The Legitimacy of Bitcoin

David McWilliams: 'Ireland is three decisions away from being a perfect  country'
David Williams: No, just no!

David McWilliams piece in this weekend’s Irish Times – Cryptocurrency is Patently Not Real Money – is quite possibly the strongest argument I have seen for the legitimacy of bitcoin. Normally I really like his provocative and creative thinking, but not today. Let’s look at some of his arguments.

  • ‘[Real] money needs to be a store of value, widely used and accepted, in order to buy and sell stuff.’ Well, bitcoin is a store of value – clearly, one of them is currently worth around €37,000. If you gave me one right now, I could go and buy a car. I might have to convert it first into Euros, but that’s the same if I have to buy anything produced in a non-Euro market. Sometimes dealers (importers) do that conversion for you. For a while you could buy a Tesla with bitcoin directly, and there are still car dealers accepting bitcoin directly. You can buy a Volkswagen with bitcoin. A friend of mine spent an entire week in Nairobi living off bitcoin, working through the Bitpesa exchange and converting bitcoin into mPesa for his beer and ostrich burgers and what-not. The bartender most likely wouldn’t take Euros in Nairobi either. Sotheby’s take bitcoin and ethereum. I bought a laptop (the one I’m typing on right now) with bitcoin last year.
  • ‘[Real money] must have a reasonably stable relationship with the value of everything else in the economy.’ Does that mean that the late-Mugabe era Zimbabwean dollar is not ‘real money’? What about the Turkish Lira today, or the Argentinian Peso that currently has an inflation rate at an eye-watering 50%?! In both Turkey and Argentina, most people would probably agree that bitcoin maintains a far more stable relationship with the value of everything else in the economy than their state backed notes. Eurozone and US inflation are both currently above 5%. That’s quite high, if not quite unstable. The reckless deployment of QE over the past ten years on top of all of that recognises how the market that currencies support has failed to manage the vagaries of macroeconomics, and central bankers remain in a semi-permanent defensive posture, plugging the gaps and inventing new ways to solve structural deficiencies. How long can that go on?
  • ‘If you can’t trade widely in a currency, it’s not money.’ I have a BOI app on my phone to manage my Euros. I have a Kraken account on my phone to manage my crypto. I can buy and sell fiat currency through either app; I can buy and sell crypto only through the Kraken app. There are no bank holidays or trading delays in crypto, and the exchange rate fees are minimal compared to ForEx in the bank.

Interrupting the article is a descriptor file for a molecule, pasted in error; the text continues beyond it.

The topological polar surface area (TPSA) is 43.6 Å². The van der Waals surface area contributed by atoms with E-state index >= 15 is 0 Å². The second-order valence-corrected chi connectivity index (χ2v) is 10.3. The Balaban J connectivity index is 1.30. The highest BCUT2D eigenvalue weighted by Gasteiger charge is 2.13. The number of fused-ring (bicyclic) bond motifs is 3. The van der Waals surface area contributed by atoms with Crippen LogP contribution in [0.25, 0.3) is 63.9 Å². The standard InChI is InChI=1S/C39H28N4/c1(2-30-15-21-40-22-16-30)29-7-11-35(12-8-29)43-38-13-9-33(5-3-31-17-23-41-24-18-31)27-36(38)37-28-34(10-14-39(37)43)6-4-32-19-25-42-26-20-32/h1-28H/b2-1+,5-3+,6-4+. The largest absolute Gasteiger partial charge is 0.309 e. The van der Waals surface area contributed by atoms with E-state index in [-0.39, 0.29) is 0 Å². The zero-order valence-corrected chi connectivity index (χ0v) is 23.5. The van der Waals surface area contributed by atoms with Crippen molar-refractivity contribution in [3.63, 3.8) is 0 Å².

• ‘Even the Islamic State, the most implacable anti-American group imaginable, demands its ransoms in dollars.’ That was true in the past, only because the dollar and its legitimacy has in many respects separated itself from the United States government. These days, Islamic State is as likely to work in bitcoin, as detailed in this 2019 New York Times report. Hamas now operates with bitcoin too. In addition, most ransomware and digital attacks now demand payment in bitcoin, not least those on the Irish Health Service in 2021. The reality is that physical money is increasingly a thing of the past – and that is the last real vestige of difference that fiat currency had over crypto.
  • ‘Crypto is backed by nothing.’ (He says this twice) Well, since fractional reserve banking diminished the fraction to the point of being ridiculous, fiat currency isn’t backed by anything either! This perhaps gets to the heart of it. McWilliams writes that fiat is backed by the state, and that crypto-bros argue that the state is corruptible, batting that away with a Lebowski-esque ‘that’s just like your opinion, man!’ It’s not so much that ‘the state is corruptible’ – everything is corruptible. The point is that the legitimacy of the state, with its centralised power, characterised by a monopoly on the use of force is genuinely rivalled by an evenly distributed technological structure with an ever-broadening base of support. The legitimacy of the blockchain upon which bitcoin is based is designed in. The social contract upon which the state is based is theoretically supported by whatever constitution underlies the issuing power.

At the heart of the question is the role of the State, its relevance in the commercial lives of people, and its base legitimacy as an backer of currency. Bitcoin is volatile, as are other cryptocurrencies, as they are emergent. Their limitation – only having a fixed number possible – is key to their legitimation. There is a purity to cryptocurrencies that allows them to function as true functions of value exchange, shorn of the politics of fiat currency.

A final to bear in mind is that two thirds of the workers in the world work in the informal economy – within informal financial structures, informal justice systems, and informal trading schemes. Two thirds. Governments don’t tax them, don’t serve them, and they don’t expect to hear anything from governments for the duration of their lives. For them, fiat currency is another ruse to limit their freedom. Crypto is a more real store of value than anything they have ever had in the past. It’s a revelation, and offers them real opportunities to grow and make something of their lives. It’s not just real money, it’s more real than the mirage of state economic infrastructure, more tradeable, more transferrable, more fungible, and more stable than anything the State might have to offer.

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